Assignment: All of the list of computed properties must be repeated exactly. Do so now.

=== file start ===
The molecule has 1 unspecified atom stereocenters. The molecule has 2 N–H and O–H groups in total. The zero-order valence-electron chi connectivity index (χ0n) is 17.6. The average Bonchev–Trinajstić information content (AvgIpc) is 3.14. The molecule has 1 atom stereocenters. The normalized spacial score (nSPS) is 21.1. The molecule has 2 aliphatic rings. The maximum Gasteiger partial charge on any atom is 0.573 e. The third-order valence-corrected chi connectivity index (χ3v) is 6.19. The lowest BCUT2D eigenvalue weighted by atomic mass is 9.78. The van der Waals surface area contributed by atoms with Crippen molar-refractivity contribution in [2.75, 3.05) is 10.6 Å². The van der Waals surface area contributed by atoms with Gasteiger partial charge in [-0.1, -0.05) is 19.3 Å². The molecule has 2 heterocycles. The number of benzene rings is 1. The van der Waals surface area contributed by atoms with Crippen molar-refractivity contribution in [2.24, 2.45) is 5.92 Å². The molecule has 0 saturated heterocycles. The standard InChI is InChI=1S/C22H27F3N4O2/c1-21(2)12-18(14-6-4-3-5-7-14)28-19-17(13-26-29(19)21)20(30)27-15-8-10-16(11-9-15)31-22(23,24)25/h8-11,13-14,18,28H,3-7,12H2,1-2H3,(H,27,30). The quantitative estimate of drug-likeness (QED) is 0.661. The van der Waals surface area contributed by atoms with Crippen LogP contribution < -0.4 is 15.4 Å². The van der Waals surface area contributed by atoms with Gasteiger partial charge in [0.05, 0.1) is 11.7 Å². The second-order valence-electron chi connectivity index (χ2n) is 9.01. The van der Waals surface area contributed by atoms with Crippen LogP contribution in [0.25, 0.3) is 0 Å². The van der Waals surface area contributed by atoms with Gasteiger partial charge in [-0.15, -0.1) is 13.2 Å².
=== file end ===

The molecule has 1 unspecified atom stereocenters. The molecule has 2 N–H and O–H groups in total. The zero-order valence-electron chi connectivity index (χ0n) is 17.6. The average Bonchev–Trinajstić information content (AvgIpc) is 3.14. The molecule has 1 atom stereocenters. The normalized spacial score (nSPS) is 21.1. The molecule has 2 aliphatic rings. The maximum Gasteiger partial charge on any atom is 0.573 e. The third-order valence-corrected chi connectivity index (χ3v) is 6.19. The lowest BCUT2D eigenvalue weighted by atomic mass is 9.78. The van der Waals surface area contributed by atoms with Crippen molar-refractivity contribution in [2.75, 3.05) is 10.6 Å². The van der Waals surface area contributed by atoms with Gasteiger partial charge in [-0.1, -0.05) is 19.3 Å². The molecule has 2 heterocycles. The number of benzene rings is 1. The van der Waals surface area contributed by atoms with Crippen molar-refractivity contribution in [2.24, 2.45) is 5.92 Å². The molecule has 0 saturated heterocycles. The standard InChI is InChI=1S/C22H27F3N4O2/c1-21(2)12-18(14-6-4-3-5-7-14)28-19-17(13-26-29(19)21)20(30)27-15-8-10-16(11-9-15)31-22(23,24)25/h8-11,13-14,18,28H,3-7,12H2,1-2H3,(H,27,30). The quantitative estimate of drug-likeness (QED) is 0.661. The van der Waals surface area contributed by atoms with Crippen LogP contribution < -0.4 is 15.4 Å². The van der Waals surface area contributed by atoms with Gasteiger partial charge in [0.05, 0.1) is 11.7 Å². The second-order valence-electron chi connectivity index (χ2n) is 9.01. The van der Waals surface area contributed by atoms with Crippen LogP contribution in [0.25, 0.3) is 0 Å². The van der Waals surface area contributed by atoms with Gasteiger partial charge in [-0.15, -0.1) is 13.2 Å².